Go about your daily business, and do what you need to get done while the baby sleeps. Vacuum the house – yes, including the baby’s room. Get the dishes done. Make that phone call you’ve meant to make. Not only will you feel relieved that you were able to get your tasks done, but you are doing a world of good for your baby who will be able to sleep through the noise as he gets older, rather than needing total quiet to sleep, which may not always be possible.

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Don’t Worry About Your Weight

Some of us love the skin we’re in, even if it’s stretched out a bit because it reminds us of how our babies once used to call our bodies home. But, for some of us, after a time that blissfulness slips away, and what we’re left with is the frustration of not being able to drop those last 10 pounds.

When you’re a new mom, the last thing you should be worrying about is losing the baby weight right away. Your day will come. Right now, making sure you are healthy so that you can take care of your baby, and making sure that your baby is happy and healthy, are your two top priorities.

Once that day finally comes, and your baby has matured to the point where you can start taking back some moments for yourself (usually during mid-toddlerhood), that’s when you can focus on losing the weight. And remember, with the pregnancy and the infant years that you have been focusing on, during that time you have been getting older. And getting older usually makes it all the more difficult to lose weight.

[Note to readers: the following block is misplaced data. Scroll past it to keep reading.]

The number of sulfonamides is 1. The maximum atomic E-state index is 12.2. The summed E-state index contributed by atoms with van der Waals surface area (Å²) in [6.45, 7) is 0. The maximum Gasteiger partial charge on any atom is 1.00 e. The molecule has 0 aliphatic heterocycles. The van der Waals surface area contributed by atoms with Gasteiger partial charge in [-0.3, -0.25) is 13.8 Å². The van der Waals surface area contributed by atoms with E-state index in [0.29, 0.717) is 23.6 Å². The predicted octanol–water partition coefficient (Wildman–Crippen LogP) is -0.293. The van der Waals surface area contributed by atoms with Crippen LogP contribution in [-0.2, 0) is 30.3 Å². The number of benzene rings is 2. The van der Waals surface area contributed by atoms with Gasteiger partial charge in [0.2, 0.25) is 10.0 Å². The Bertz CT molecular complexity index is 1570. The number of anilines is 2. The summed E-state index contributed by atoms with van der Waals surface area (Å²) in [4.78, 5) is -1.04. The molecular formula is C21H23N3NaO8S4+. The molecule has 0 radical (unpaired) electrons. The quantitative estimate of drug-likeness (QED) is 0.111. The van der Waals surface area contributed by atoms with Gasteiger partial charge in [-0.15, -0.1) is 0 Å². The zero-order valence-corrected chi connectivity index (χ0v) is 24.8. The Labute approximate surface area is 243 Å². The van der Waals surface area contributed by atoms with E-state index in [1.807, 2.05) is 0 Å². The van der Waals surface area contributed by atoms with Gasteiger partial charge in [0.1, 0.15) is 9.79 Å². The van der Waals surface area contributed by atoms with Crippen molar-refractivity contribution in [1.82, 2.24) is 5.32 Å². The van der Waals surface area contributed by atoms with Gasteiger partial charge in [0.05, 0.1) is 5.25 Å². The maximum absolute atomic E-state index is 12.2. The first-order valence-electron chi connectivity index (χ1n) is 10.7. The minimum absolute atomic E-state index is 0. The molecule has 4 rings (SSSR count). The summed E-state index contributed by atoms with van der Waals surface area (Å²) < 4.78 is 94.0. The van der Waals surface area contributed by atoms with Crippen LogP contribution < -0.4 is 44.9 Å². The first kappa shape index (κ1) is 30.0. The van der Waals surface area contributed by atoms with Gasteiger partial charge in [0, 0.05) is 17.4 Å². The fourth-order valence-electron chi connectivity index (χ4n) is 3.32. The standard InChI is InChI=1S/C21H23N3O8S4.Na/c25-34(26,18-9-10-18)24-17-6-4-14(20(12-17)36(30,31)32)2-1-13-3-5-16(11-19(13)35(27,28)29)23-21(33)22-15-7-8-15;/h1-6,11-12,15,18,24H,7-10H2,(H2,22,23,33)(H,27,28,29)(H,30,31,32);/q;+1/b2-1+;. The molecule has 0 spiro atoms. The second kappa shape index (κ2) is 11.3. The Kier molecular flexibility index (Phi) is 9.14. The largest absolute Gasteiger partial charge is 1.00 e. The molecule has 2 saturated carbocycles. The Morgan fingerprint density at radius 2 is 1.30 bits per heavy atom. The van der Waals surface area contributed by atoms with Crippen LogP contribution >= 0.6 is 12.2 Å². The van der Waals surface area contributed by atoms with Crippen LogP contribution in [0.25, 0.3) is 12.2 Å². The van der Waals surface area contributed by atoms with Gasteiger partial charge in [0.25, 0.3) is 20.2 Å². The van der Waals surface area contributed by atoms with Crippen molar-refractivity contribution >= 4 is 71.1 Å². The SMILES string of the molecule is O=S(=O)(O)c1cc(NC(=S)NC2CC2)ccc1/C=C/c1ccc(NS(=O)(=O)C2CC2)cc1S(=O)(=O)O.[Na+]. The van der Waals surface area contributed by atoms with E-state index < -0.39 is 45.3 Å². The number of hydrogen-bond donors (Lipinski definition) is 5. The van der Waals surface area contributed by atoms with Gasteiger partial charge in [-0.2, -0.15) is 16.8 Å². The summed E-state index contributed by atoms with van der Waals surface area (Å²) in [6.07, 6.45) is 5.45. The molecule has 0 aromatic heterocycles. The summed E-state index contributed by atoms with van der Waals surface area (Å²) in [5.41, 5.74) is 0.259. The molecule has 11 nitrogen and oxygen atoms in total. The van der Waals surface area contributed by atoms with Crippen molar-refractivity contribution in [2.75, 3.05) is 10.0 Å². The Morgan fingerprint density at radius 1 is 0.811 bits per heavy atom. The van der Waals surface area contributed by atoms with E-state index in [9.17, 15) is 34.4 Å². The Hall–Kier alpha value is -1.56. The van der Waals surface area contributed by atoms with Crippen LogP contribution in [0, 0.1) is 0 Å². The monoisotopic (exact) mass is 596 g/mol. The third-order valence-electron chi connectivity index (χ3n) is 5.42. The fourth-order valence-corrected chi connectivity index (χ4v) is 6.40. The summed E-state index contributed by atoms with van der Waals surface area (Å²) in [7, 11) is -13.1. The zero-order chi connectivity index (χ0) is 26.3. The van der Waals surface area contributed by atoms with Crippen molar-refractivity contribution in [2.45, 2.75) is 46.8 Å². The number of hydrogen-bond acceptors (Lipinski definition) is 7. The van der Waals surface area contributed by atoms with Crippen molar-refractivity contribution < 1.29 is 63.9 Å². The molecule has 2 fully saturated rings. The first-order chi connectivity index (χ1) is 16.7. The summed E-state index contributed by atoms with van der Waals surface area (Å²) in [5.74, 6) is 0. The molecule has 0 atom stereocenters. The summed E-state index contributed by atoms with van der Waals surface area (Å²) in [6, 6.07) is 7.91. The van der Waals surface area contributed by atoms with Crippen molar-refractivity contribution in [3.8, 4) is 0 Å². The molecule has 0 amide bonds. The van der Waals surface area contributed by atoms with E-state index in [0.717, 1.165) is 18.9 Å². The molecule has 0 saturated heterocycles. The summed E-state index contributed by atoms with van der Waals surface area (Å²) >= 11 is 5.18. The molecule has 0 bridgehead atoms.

Experts recommend that you remember that it took you around 40 weeks to gain the baby weight, so expect for it to take just as long to lose it. Don’t get frustrated if you haven’t met your ideal weight within three months. Sometimes, when you’re stressing out over dealing with tantrums all day, you’re going to want to splurge for those cookies or that piece of cake, and that’s okay.

As long as you are persistent and consistent during the other days of the week, you will eventually see the pounds fall off. You just have to keep at it and don’t let yourself become discouraged. It may take longer than you initially hoped, but it will happen. Don’t lose the faith.

Are you a first-time parent who is looking for more advice? Consider reaching out to one of our counselors at BetterHelp for more information.

Sources:

https://www.parents.com/baby/care/newborn/your-newborn-30-tips-for-the-first-30-days/

https://www.webmd.com/parenting/baby/features/babyproof-your-sanity-6-tips-for-new-parents#1

https://www.mom365.com/baby/moms-health/12-great-newborn-mom-tips